Now that players have had over a month to swing, fly and sling-shot around Spider-Man 2's New York City, Intihar took us behind-the-scenes of key moments and memorable missions from the game. Activate those spider senses, true believers — spoilers are ahead.

No Eddie, no problem

Norman and Harry Osborne in a scene from Spider-Man 2. (Courtesy PlayStation)
Norman and Harry Osborne in a scene from Spider-Man 2. (Courtesy PlayStation)

Nothing juices a Spider-Man story like a shot of Venom. Spidey's extraterrestrial nemesis was teased in the final moments of the first game, and is at the center of the sequel's version of the classic "Alien Costume Saga" that turbocharged Marvel Comics sales in the ’80s. But this isn't exactly the Venom we know from the comics, animated series and movies... mainly because it's not photographer Eddie Brock under the symbiote.

Instead, Peter's best friend, Harry Osborne, unleashes the long-tongued rage monster with a serious distaste for Spider-Man. That's a big change from existing continuity, where Harry broke bad by assuming the mantle of the Green Goblin, the pumpkin bomb-throwing villain originated by his father, Norman, who serves as New York's embattled mayor in Insomniac's story. (The Goblin has yet to make an appearance in the games, although that seems likely to change in the future.)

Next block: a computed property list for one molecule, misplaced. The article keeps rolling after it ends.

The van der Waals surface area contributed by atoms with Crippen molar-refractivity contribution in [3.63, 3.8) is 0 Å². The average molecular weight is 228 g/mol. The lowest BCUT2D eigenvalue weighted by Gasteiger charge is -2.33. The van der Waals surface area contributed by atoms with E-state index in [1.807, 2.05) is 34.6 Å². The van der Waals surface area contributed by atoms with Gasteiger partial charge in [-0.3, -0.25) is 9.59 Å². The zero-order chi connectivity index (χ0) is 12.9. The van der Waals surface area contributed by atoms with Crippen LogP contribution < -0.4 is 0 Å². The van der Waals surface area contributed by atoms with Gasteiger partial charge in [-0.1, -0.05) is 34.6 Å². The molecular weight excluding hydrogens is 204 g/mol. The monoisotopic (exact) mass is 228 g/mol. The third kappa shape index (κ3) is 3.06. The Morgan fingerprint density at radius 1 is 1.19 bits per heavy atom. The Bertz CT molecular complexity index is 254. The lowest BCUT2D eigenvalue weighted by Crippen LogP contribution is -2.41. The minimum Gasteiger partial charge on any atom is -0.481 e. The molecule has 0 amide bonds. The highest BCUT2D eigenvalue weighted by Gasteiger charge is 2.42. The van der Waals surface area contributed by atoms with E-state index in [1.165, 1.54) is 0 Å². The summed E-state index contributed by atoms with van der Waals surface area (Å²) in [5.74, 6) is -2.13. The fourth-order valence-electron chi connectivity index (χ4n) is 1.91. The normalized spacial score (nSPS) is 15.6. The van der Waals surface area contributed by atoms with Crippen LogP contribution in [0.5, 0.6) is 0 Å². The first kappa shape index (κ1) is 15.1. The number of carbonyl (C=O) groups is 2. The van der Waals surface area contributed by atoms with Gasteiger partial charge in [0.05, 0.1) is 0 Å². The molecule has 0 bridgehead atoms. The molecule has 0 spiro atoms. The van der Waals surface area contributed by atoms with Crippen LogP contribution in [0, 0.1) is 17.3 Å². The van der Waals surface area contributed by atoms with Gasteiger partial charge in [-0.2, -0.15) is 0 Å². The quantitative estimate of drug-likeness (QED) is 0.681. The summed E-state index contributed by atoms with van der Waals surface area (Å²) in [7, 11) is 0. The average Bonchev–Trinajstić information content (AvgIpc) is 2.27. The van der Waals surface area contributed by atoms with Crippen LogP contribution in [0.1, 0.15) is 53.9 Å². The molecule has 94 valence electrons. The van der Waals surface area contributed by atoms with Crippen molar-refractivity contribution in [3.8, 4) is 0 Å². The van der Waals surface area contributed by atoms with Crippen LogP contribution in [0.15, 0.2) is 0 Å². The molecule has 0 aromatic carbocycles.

Despite Eddie's popularity with fans — not to mention his presence in Sony's ongoing Venom film series starring Tom Hardy — Intihar says it "wasn't hard" to kick the Marvel mainstay to the curb. "I like to tell stories where the relationship can be a little more personal," the director explains. "So we thought, 'What if Venom was Peter's best friend?' That gave us an advantage for starting the emotional story sooner than if we had introduced a brand new character that we had to build up.

"People also love Venom because of his design, his powers and how lethal he is," Intihar adds. "We've already seen the Eddie Brock story in different mediums. What was important to us was telling a Venom story in our own way."

On the knife's edge

Kraven the Hunter is the other big bad in Spider-Man 2. (Courtesy PlayStation)
Kraven the Hunter is the other big bad in Spider-Man 2. (Courtesy PlayStation)

Talk about getting into character. Jim Pirri, voices Spider-Man 2's other big bad Kraven the Hunter — who has an epic encounter with Venom late in the game — and Intihar says that the video game voice-over veteran hunted for moments to make the villain his own.

"Jim so embraced the character that he started to tell us what Kraven would do," the director explains. "There's a part in the game where you see Kraven playing with a knife, and that was Jim's idea. He told us, 'I think Kraven should be twirling a knife while he's having this conversation.'"

Pirri was originally supposed to have some competition in the Kraven department from Aaron Taylor-Johnson. The former Quicksilver is headlining Sony's Kraven the Hunter live-action feature that was supposed to have roared in theaters in August, but ended up getting pushed to October 2024 amid the Screen Actors Guild strike. Taylor-Johnson has described his Kraven as being an "animal lover and a protector of the natural world," and Spider-Man 2 emphasizes his elemental nature as well — a contrast with the "science gone wrong" villains that the wall crawler normally tangles with in the games.